In the Louisiana bayou country southwest of New Orleans, Donald Landry sits in the drugstore his family has run for 55 years and wonders how much of the marshy lands that make up his surroundings will be left for his children, and their children, to live on and enjoy. ``If Iran came and took 40,000 acres of land from Louisiana, we'd have a war tomorrow,'' says Mr. Landry, a pharmacist and civic activist in Terrebonne Parish (county). ``Yet we're giving up that much of our land every year, and very little is being done about it.''
The land Landry describes is part of the 5 million-acre Louisiana wetlands, which make up nearly half of the United States' total wetlands area. It is considered by many scientists, economists, and environmentalists to be an irreplaceable national treasure.
Yet it is being lost at the rate of 50 square miles a year, the victim of erosion, salt-water intrusion, and interrupted natural replenishment. Some of the loss is due to the subsiding of naturally unstable sedimentary formations, while slowly rising global sea levels are also partly to blame. But mostly it is the result of human activity.
The region supports the largest fishery in the United States, producing more than 1 billion pounds of fish and shellfish a year. Nearly half of all the birds in North America winter here, while Louisiana accounts for better than one-third of the nation's fur harvest. In addition, the delta's barrier islands and wetlands provide a lifesaving buffer against fierce gulf storms to the more than 1 million people living in the coastal region.
``It's an unparalleled disaster,'' says Oliver Houck, a law professor at Tulane University and former general counsel of the American Wildlife Federation. ``We've had nothing like it in the United States.''
More than 1 million acres have been lost to the gulf since the turn of the century, but accelerating land loss could doom another million acres by the early 21st century. ``Unless something is done soon, we will be talking about the islands of New Orleans, and Morgan City, and Houma,'' adds Mr. Houck.
Next week Houck will be joined by environmentalists, scientists, state officials, and members of the Louisiana congressional delegation in unveiling an action plan to at least slow the land loss. Simultaneous news conferences are scheduled for Wednesday in New Orleans, Baton Rouge, and Washington to launch a plan advocating steps to undo man's deleterious effect on the wetlands.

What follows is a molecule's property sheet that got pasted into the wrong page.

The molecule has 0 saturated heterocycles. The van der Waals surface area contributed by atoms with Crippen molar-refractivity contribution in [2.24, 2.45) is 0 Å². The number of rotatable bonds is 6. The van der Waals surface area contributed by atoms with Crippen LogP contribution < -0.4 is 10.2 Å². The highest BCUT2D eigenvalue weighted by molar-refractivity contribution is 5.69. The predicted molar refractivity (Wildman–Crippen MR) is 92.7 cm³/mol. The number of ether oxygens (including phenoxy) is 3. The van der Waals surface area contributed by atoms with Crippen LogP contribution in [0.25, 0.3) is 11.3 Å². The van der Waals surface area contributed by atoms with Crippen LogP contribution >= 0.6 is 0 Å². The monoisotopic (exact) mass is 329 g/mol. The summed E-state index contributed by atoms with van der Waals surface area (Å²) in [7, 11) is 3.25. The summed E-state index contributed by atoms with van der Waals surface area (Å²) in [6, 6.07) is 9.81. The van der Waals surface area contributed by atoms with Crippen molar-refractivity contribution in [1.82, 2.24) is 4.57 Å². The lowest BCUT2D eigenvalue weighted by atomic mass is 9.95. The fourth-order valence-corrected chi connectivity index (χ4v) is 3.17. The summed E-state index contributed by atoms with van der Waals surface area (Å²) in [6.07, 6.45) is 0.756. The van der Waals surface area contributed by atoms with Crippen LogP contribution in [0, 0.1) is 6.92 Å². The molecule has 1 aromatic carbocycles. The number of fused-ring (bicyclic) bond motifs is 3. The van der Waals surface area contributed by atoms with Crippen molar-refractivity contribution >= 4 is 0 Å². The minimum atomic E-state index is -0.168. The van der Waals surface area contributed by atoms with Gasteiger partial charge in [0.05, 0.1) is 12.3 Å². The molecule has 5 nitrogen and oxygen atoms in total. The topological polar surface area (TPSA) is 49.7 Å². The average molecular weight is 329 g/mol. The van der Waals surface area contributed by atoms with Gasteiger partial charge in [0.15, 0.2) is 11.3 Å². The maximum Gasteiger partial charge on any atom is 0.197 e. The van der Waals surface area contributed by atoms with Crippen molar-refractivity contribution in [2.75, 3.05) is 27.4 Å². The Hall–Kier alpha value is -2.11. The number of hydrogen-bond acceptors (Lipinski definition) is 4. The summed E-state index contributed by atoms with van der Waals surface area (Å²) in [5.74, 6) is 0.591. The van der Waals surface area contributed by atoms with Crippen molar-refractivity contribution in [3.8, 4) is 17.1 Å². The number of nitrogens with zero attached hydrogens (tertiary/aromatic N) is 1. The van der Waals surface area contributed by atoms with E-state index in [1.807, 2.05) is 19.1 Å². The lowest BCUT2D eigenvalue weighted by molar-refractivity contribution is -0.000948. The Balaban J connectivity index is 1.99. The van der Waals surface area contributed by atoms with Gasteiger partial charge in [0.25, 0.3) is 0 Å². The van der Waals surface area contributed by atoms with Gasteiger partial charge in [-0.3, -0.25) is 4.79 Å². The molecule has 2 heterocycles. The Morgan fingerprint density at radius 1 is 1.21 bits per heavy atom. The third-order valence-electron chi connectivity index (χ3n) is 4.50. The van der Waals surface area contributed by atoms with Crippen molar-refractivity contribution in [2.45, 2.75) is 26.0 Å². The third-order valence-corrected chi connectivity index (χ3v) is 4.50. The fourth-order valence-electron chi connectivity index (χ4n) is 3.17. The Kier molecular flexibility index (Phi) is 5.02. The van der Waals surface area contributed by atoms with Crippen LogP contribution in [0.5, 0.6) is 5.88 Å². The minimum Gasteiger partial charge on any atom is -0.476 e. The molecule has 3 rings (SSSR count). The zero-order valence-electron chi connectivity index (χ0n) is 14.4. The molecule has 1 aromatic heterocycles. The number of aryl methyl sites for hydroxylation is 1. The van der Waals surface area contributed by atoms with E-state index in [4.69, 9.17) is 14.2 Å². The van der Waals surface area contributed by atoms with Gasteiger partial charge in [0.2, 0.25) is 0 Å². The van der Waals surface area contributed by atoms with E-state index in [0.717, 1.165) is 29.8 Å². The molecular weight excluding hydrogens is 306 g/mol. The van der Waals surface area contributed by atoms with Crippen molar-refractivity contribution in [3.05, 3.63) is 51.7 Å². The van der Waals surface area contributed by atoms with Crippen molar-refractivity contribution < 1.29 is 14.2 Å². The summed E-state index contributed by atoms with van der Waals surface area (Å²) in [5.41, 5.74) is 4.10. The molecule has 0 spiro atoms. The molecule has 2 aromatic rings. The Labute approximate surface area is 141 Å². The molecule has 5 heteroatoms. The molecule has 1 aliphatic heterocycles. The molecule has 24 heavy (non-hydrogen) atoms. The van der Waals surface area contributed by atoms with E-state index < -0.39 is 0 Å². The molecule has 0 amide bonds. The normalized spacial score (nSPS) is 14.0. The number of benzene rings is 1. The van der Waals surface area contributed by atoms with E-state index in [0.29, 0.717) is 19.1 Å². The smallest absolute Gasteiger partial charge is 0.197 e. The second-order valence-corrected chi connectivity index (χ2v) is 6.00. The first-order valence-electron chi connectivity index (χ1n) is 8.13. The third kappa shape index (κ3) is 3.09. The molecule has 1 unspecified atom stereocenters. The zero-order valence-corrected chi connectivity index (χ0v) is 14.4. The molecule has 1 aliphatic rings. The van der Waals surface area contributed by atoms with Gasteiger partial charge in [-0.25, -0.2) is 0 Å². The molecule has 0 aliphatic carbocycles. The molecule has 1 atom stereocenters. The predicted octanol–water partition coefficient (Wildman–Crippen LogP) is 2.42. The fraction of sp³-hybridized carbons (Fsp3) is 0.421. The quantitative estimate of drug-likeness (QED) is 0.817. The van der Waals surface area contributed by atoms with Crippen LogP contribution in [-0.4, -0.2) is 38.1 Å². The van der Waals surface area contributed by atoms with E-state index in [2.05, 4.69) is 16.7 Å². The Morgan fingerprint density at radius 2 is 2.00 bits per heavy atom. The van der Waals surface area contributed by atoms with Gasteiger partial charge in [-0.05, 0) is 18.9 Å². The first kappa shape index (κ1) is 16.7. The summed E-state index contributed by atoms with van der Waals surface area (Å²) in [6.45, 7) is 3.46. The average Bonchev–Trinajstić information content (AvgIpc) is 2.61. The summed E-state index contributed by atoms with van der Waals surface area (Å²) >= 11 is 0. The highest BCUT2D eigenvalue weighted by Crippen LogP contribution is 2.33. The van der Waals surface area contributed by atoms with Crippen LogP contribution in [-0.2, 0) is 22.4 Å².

Among the steps to be recommended are massive diversions of Mississippi River water into the wetlands to push back intruding salt water and renew the process of sedimentation that built the wetlands; steps for rebuilding the badly eroded barrier islands; and provisions for repairing damage caused by decades of industrial development.
``Restoring even part of these lands will take steps that will cost billions,'' says David Chambers, chief of the coastal protection section of the Louisiana Geological Survey. ``But the consequences of not doing it will cost a lot more.''
For 7,000 years the Louisiana wetlands were built up between present-day Texas and Mississippi by the erratic pendulum swing of the Mississippi River over a 160 mile wide area. The river, the third-largest in the world, drains 42 percent of the continental US and parts of Canada, carrying with it some 300 million tons of sediment a year, the wetlands' primary building block.
But over the last century levees have been built to keep the mighty river from flooding its banks, and channels have been dug to maintain and enhance the river's navigational value. As a result, the tons of sediment that once built up the delta are now sent out over the continental shelf into deep Gulf of Mexico waters.